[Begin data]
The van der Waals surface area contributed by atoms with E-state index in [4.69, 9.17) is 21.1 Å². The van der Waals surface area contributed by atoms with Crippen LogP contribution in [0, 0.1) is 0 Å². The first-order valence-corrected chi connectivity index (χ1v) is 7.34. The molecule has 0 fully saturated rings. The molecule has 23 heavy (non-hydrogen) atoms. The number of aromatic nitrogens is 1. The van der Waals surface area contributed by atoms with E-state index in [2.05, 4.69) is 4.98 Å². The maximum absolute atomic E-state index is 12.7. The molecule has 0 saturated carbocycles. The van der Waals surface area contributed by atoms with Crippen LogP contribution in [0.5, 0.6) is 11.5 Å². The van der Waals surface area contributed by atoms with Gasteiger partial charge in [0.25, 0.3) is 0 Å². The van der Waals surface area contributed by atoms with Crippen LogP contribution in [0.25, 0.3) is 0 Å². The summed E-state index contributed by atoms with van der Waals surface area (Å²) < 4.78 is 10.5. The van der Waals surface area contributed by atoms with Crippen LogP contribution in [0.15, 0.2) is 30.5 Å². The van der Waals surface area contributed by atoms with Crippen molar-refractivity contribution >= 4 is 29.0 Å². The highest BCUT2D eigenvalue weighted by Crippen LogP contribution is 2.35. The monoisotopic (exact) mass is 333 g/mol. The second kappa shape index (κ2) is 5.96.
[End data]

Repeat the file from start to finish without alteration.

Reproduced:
The van der Waals surface area contributed by atoms with E-state index in [4.69, 9.17) is 21.1 Å². The van der Waals surface area contributed by atoms with Crippen LogP contribution in [0, 0.1) is 0 Å². The first-order valence-corrected chi connectivity index (χ1v) is 7.34. The molecule has 0 fully saturated rings. The molecule has 23 heavy (non-hydrogen) atoms. The number of aromatic nitrogens is 1. The van der Waals surface area contributed by atoms with E-state index in [2.05, 4.69) is 4.98 Å². The maximum absolute atomic E-state index is 12.7. The molecule has 0 saturated carbocycles. The van der Waals surface area contributed by atoms with Crippen LogP contribution in [0.5, 0.6) is 11.5 Å². The van der Waals surface area contributed by atoms with Gasteiger partial charge in [0.25, 0.3) is 0 Å². The van der Waals surface area contributed by atoms with Crippen LogP contribution in [0.25, 0.3) is 0 Å². The summed E-state index contributed by atoms with van der Waals surface area (Å²) < 4.78 is 10.5. The van der Waals surface area contributed by atoms with Crippen LogP contribution in [0.15, 0.2) is 30.5 Å². The van der Waals surface area contributed by atoms with Crippen molar-refractivity contribution >= 4 is 29.0 Å². The highest BCUT2D eigenvalue weighted by Crippen LogP contribution is 2.35. The monoisotopic (exact) mass is 333 g/mol. The second kappa shape index (κ2) is 5.96.